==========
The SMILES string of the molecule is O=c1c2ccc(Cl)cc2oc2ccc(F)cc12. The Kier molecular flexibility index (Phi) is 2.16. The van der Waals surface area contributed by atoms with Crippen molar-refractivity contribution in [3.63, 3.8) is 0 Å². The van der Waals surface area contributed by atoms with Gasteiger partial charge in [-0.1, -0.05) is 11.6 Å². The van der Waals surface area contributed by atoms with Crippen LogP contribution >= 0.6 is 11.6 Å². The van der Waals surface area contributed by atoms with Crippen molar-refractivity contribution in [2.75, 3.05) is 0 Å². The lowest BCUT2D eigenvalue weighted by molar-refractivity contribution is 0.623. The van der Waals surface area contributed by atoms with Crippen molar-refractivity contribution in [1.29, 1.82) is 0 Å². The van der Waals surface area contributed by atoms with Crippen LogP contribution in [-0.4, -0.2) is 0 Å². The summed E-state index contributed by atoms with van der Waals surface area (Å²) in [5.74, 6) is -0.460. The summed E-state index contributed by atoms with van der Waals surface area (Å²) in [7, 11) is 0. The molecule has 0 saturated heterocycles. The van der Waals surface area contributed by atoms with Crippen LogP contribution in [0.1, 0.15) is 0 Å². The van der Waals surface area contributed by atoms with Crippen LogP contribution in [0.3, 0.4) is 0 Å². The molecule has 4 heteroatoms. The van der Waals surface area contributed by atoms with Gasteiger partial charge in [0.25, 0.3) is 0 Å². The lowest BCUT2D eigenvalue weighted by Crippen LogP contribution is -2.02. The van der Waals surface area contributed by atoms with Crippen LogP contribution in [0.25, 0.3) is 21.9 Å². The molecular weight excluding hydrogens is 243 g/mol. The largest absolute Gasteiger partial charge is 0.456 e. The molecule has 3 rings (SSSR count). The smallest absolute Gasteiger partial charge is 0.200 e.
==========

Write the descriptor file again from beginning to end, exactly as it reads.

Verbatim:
The SMILES string of the molecule is O=c1c2ccc(Cl)cc2oc2ccc(F)cc12. The Kier molecular flexibility index (Phi) is 2.16. The van der Waals surface area contributed by atoms with Crippen molar-refractivity contribution in [3.63, 3.8) is 0 Å². The van der Waals surface area contributed by atoms with Gasteiger partial charge in [-0.1, -0.05) is 11.6 Å². The van der Waals surface area contributed by atoms with Crippen LogP contribution >= 0.6 is 11.6 Å². The van der Waals surface area contributed by atoms with Crippen molar-refractivity contribution in [2.75, 3.05) is 0 Å². The lowest BCUT2D eigenvalue weighted by molar-refractivity contribution is 0.623. The van der Waals surface area contributed by atoms with Crippen molar-refractivity contribution in [1.29, 1.82) is 0 Å². The van der Waals surface area contributed by atoms with Crippen LogP contribution in [-0.4, -0.2) is 0 Å². The summed E-state index contributed by atoms with van der Waals surface area (Å²) in [5.74, 6) is -0.460. The summed E-state index contributed by atoms with van der Waals surface area (Å²) in [7, 11) is 0. The molecule has 0 saturated heterocycles. The van der Waals surface area contributed by atoms with Crippen LogP contribution in [0.1, 0.15) is 0 Å². The van der Waals surface area contributed by atoms with Crippen LogP contribution in [0.3, 0.4) is 0 Å². The molecule has 4 heteroatoms. The van der Waals surface area contributed by atoms with Gasteiger partial charge in [0.25, 0.3) is 0 Å². The lowest BCUT2D eigenvalue weighted by Crippen LogP contribution is -2.02. The van der Waals surface area contributed by atoms with Crippen LogP contribution in [0.25, 0.3) is 21.9 Å². The molecular weight excluding hydrogens is 243 g/mol. The largest absolute Gasteiger partial charge is 0.456 e. The molecule has 3 rings (SSSR count). The smallest absolute Gasteiger partial charge is 0.200 e.